This section is from the book "The Steward's Handbook And Guide To Party Catering", by Jessup Whitehead. Also available from Amazon: Larousse Gastronomique.
To appreciate German cookery and to enjoy thoroughly some of the real delicacies it produces, it is necessary first to abandon all American ideas on the fitness of things, and when you have succeeded in doing so get rid of the English and French ones as well. For a stranger the dinner hour in any German city is a most puzzling matter. He may begin a round of visits at one o'clock and continue them till five, finding everyone at dinner. For, although the most usual time is one or half-past, the Emperor dines at four, most of the government employes at half past two, and the wealthy class at five. The most characteristic meal in the southern portion of the Empire is the jause, which, like the English "tea," comes between dinner and supper. The ladies ask each other to their apartments, drink coffee and eat kugelhupf (a species of fine pound cake with very large holes in it - yeast-raised kauglauf) and kipfel (little rolls in the shape of a horn). The men meet in the cafes and take similar refreshments. The customary dinner of the upper middle class is soup; boiled beef with sauce, vegetables, pickles; roast veal or poultry, and either salad or a pudding, on Sunday both salad and pudding. The favorite sauce with beef is horse-radish (kren) and onions.
Your German friend cuts all his meat in pieces, dips each piece systematically into all the little vegetable or sauce dishes, which are grouped around, before he puts it in his mouth. The German states are better supplied with game than any other part of Europe. The Bohemian pheasants (faisans de Boheme) are celebrated. Capercailzie and black-cock come from the Styrian mountains. Hares are exceedingly numerous; venison abounds. The vast, swampy reaches of the rivers afford snipe and duck-shooting in abundance. Two or three times a year wild geese in immense flocks fly across the country and great uumbers are killed. Woodcocks and geli-nottes are brought to market from Hungary; in short, nowhere is the material for good living more plentiful or cheaper than in the German markets. In order to enjoy any of these, however, it is quite essential for the stranger to warn the headwaiter that .the bird ordered must be brought in whole for the guest to do his own carving, that art being Utterly unknown, at least in the public cafes, and method substituted for carving is a barbarous chopping of every bird or fowl straight across in halves and quarters, limbs, breast, bones, splinters, all mixed up together. In early summer back-hendl is the favorite delicacy.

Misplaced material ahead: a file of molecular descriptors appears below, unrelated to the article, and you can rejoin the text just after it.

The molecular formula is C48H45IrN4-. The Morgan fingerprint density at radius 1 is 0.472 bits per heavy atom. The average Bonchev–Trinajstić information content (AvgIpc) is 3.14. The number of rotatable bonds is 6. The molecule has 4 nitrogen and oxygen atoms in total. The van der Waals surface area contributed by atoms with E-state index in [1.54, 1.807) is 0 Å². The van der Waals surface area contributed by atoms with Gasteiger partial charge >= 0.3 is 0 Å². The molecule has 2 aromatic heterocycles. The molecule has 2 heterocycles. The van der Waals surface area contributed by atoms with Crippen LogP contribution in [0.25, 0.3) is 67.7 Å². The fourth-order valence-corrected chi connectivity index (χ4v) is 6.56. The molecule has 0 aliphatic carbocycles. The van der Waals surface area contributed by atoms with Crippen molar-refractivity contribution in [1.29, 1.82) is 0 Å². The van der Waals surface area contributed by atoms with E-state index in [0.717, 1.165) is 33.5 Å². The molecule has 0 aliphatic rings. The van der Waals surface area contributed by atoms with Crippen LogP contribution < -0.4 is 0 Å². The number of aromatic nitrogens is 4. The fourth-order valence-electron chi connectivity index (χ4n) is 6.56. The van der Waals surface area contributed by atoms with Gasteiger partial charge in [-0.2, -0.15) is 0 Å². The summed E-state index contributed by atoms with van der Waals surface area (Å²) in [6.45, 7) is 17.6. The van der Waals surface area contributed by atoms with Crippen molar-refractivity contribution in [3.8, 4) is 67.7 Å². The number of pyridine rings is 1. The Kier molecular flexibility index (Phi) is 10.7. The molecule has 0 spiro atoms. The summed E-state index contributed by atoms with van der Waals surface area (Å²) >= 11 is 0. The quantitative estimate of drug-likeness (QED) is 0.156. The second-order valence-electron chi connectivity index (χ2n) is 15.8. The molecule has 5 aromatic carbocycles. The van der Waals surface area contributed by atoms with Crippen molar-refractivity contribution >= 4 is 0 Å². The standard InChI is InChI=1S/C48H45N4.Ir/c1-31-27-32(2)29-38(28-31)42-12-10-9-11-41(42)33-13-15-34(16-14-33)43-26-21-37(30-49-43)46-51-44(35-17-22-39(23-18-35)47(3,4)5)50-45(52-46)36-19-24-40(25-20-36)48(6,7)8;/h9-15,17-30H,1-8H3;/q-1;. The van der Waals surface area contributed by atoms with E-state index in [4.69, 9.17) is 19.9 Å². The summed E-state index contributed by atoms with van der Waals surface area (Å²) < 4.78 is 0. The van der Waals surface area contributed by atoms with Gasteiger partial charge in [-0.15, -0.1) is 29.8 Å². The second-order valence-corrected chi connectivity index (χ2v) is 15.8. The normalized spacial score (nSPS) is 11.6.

It is spring chicken bread-crumbed and fried. Next to back-hendl, the most universally liked dish is Wiener-Schnitzel. This is simply a veal cutlet breaded and fried, with slices of lemon around it. It is a safe thing to order almost anywhere; you can eat it in a Bierhalle or large middle-class restaurant, where very little else would be worth having. The special forte of Viennese cooking lies in the sweets. The soufflets, puddings, tea and dinner cakes, brioches and tarts of Vienna are unequalled even in Paris. The way an Austrian cook makes a rice pudding is sufficient to convert even a school boy to love plain puddings. The variety of German sweets (Mehlspeisen) is enormous, it would fill pages to describe them.